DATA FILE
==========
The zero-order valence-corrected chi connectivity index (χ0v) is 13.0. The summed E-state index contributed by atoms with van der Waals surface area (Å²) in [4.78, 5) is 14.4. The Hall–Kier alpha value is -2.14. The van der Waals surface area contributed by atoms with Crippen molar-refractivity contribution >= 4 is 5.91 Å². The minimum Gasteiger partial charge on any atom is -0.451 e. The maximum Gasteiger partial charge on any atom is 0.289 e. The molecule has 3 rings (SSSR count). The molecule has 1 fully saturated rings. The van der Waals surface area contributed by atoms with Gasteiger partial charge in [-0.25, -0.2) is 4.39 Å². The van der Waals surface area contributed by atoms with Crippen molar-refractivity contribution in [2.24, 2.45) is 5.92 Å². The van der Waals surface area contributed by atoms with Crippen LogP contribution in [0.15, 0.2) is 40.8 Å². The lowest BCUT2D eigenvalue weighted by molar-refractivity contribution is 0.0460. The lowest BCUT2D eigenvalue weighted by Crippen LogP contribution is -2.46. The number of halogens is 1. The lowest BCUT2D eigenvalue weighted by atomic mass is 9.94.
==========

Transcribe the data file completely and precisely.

The zero-order valence-corrected chi connectivity index (χ0v) is 13.0. The summed E-state index contributed by atoms with van der Waals surface area (Å²) in [4.78, 5) is 14.4. The Hall–Kier alpha value is -2.14. The van der Waals surface area contributed by atoms with Crippen molar-refractivity contribution >= 4 is 5.91 Å². The minimum Gasteiger partial charge on any atom is -0.451 e. The maximum Gasteiger partial charge on any atom is 0.289 e. The molecule has 3 rings (SSSR count). The molecule has 1 fully saturated rings. The van der Waals surface area contributed by atoms with Gasteiger partial charge in [-0.25, -0.2) is 4.39 Å². The van der Waals surface area contributed by atoms with Crippen molar-refractivity contribution in [2.24, 2.45) is 5.92 Å². The van der Waals surface area contributed by atoms with Crippen LogP contribution in [0.15, 0.2) is 40.8 Å². The lowest BCUT2D eigenvalue weighted by molar-refractivity contribution is 0.0460. The lowest BCUT2D eigenvalue weighted by Crippen LogP contribution is -2.46. The number of halogens is 1. The lowest BCUT2D eigenvalue weighted by atomic mass is 9.94.